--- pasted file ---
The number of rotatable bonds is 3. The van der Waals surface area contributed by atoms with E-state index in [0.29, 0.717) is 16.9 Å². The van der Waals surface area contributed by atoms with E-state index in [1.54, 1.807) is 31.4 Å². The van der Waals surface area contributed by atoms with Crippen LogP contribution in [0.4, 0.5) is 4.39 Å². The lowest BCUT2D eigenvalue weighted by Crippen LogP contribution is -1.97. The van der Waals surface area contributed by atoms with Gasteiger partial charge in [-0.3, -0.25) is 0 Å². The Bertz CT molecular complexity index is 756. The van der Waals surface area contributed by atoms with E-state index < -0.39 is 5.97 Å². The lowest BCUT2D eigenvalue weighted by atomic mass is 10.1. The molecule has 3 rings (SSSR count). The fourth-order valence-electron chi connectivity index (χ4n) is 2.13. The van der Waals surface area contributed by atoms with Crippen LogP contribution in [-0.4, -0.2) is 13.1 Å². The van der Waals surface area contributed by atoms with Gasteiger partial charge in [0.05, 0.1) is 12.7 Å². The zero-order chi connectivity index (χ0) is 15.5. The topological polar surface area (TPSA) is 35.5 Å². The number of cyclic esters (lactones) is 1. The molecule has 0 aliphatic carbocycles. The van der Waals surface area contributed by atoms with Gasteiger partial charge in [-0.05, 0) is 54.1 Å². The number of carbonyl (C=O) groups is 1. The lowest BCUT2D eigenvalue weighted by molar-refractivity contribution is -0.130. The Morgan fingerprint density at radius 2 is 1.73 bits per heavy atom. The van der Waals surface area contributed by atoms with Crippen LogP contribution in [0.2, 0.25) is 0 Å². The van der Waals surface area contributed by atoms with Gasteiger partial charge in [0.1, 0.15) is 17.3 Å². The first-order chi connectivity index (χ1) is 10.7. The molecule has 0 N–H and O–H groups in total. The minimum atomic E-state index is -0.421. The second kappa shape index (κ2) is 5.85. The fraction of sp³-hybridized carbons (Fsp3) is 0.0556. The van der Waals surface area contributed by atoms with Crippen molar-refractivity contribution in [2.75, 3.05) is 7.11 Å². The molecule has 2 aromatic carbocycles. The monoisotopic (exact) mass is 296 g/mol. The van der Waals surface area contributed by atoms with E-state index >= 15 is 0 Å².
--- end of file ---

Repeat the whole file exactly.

The number of rotatable bonds is 3. The van der Waals surface area contributed by atoms with E-state index in [0.29, 0.717) is 16.9 Å². The van der Waals surface area contributed by atoms with E-state index in [1.54, 1.807) is 31.4 Å². The van der Waals surface area contributed by atoms with Crippen LogP contribution in [0.4, 0.5) is 4.39 Å². The lowest BCUT2D eigenvalue weighted by Crippen LogP contribution is -1.97. The van der Waals surface area contributed by atoms with Gasteiger partial charge in [-0.3, -0.25) is 0 Å². The Bertz CT molecular complexity index is 756. The van der Waals surface area contributed by atoms with E-state index < -0.39 is 5.97 Å². The lowest BCUT2D eigenvalue weighted by atomic mass is 10.1. The molecule has 3 rings (SSSR count). The fourth-order valence-electron chi connectivity index (χ4n) is 2.13. The van der Waals surface area contributed by atoms with Crippen LogP contribution in [-0.4, -0.2) is 13.1 Å². The van der Waals surface area contributed by atoms with Gasteiger partial charge in [0.05, 0.1) is 12.7 Å². The zero-order chi connectivity index (χ0) is 15.5. The topological polar surface area (TPSA) is 35.5 Å². The number of cyclic esters (lactones) is 1. The molecule has 0 aliphatic carbocycles. The van der Waals surface area contributed by atoms with Gasteiger partial charge in [-0.05, 0) is 54.1 Å². The number of carbonyl (C=O) groups is 1. The lowest BCUT2D eigenvalue weighted by molar-refractivity contribution is -0.130. The Morgan fingerprint density at radius 2 is 1.73 bits per heavy atom. The van der Waals surface area contributed by atoms with Crippen LogP contribution in [0.2, 0.25) is 0 Å². The van der Waals surface area contributed by atoms with Gasteiger partial charge in [0.1, 0.15) is 17.3 Å². The first-order chi connectivity index (χ1) is 10.7. The molecule has 0 N–H and O–H groups in total. The minimum atomic E-state index is -0.421. The second kappa shape index (κ2) is 5.85. The fraction of sp³-hybridized carbons (Fsp3) is 0.0556. The van der Waals surface area contributed by atoms with Crippen molar-refractivity contribution in [2.75, 3.05) is 7.11 Å². The molecule has 2 aromatic carbocycles. The monoisotopic (exact) mass is 296 g/mol. The van der Waals surface area contributed by atoms with E-state index >= 15 is 0 Å².